Al Sudais was born in 1961 in the Al Qaseem area of Saudi Arabia where he reportedly memorized the Quran at the age of 12.


Cleric slams West's 'war on Islam'

Mon 9 Jan 2006

More than two million Muslim pilgrims made the climactic ascent to Mount Arafat, Islam's most sacred site, to pray for salvation, and Saudi Arabia's top cleric called for Islamic unity in the face of what he called the West's war on Islam.

After offering prayers on the mount, tens of thousands of the faithful rushed down the hill to the Muzdalifah, a few miles distant, where they collected pebbles to use in one the last rituals of the hajj, the stoning of the devil.

Under a fatwa, or religious edict, issued two years ago, the stoning now may begin before dawn prayers on Tuesday.

The decree was an attempt to ease the terrible crowding at the site of the stoning, the al-Jamarat, where hundreds of pilgrims have died in stampedes over the past quarter century.

"It's better to go now before the crowd gets too big. They have had a lot of problems - stampedes and other horrors. We want to finish early," said Turkish pilgrim Jawat Ahmet.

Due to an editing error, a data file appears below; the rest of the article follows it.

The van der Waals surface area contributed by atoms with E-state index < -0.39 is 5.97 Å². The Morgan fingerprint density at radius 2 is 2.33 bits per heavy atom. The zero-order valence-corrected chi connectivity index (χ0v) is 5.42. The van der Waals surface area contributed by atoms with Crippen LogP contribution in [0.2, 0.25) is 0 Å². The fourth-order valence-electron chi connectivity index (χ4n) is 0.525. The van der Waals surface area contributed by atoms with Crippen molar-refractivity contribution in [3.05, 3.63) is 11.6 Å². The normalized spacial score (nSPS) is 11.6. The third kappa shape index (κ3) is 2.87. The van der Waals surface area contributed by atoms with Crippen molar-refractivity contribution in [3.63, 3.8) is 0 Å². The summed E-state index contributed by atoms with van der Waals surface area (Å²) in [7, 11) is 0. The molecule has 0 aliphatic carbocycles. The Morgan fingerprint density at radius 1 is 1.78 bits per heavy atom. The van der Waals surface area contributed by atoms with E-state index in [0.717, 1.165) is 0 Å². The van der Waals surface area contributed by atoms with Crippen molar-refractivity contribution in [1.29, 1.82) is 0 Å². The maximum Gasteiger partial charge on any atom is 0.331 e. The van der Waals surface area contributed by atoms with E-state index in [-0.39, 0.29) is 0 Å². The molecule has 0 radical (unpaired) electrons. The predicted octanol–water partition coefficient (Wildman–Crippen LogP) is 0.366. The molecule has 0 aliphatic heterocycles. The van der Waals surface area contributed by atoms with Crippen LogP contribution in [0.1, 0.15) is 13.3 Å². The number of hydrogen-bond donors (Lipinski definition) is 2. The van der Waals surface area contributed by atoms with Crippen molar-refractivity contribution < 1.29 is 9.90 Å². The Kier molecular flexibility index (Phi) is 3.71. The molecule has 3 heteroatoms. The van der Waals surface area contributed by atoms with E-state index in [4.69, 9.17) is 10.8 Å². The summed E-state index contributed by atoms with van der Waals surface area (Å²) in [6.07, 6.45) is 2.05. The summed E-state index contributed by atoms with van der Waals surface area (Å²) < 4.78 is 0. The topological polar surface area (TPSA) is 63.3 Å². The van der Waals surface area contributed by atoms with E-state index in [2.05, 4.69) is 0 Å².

Speaking at a mosque on the plain of Mount Arafat, Sheik Abdul-Aziz al-Sheik, the kingdom's grand mufti, said Muslims were facing critical challenges, among them accusations of terrorism and human rights abuses and calls for revisions in their school textbooks, many of which make nonbelievers, especially Jews.

"Oh, Muslim nation, there is a war against of our creed, against our culture under the pretext of fighting terrorism. We should stand firm and united in protecting our religion," he said.

"Islam's enemies want to empty our religion from its contents and its meaning," said al-Sheik, the Saudi kingdom's top religious authority.

"But the soldiers of God will be victorious," he said.

The faithful called out: "Amen."


Hajj pilgrims: Death to Israel and America

Islamic pilgrims shout hateful slogans, hear speech on 'satanic policies of Zionism'
Yaniv Berman

As two million Muslim pilgrims flooded Mecca for the annual Hajj pilgrimage, a speech said to have been written by Iranian spiritual leader Ayatollah 'Ali Khamanai was delivered by his representative for Hajj affairs, Muhammad Muhammadi Reyshahri.

The speech - one of the Hajj’s first events - spoke of "the mercenary government of Israel" and the "satanic policies of international Zionism," as well as targeting the United States.

Typical was an attack on the "colonial methods" used by the "Great Satan." During the speech, many members of the audience held up yellow placards reading "Death to America" and pink placards reading "Death to Israel.”

Comments of this nature made by the Iranian regime are far from new. But as The Media Line's analysts explain, the fact that they were expressed by an Iranian official on Saudi Arabian soil in the language of the Saudis (and not in Farsi, the Iranian language), should be a source of concern to Washington. Saudi Arabia is considered one of America's most important allies in the Middle East.

Following are some excerpts from the Khamanai speech, as read by Muhammad Muhammadi Reyshahri: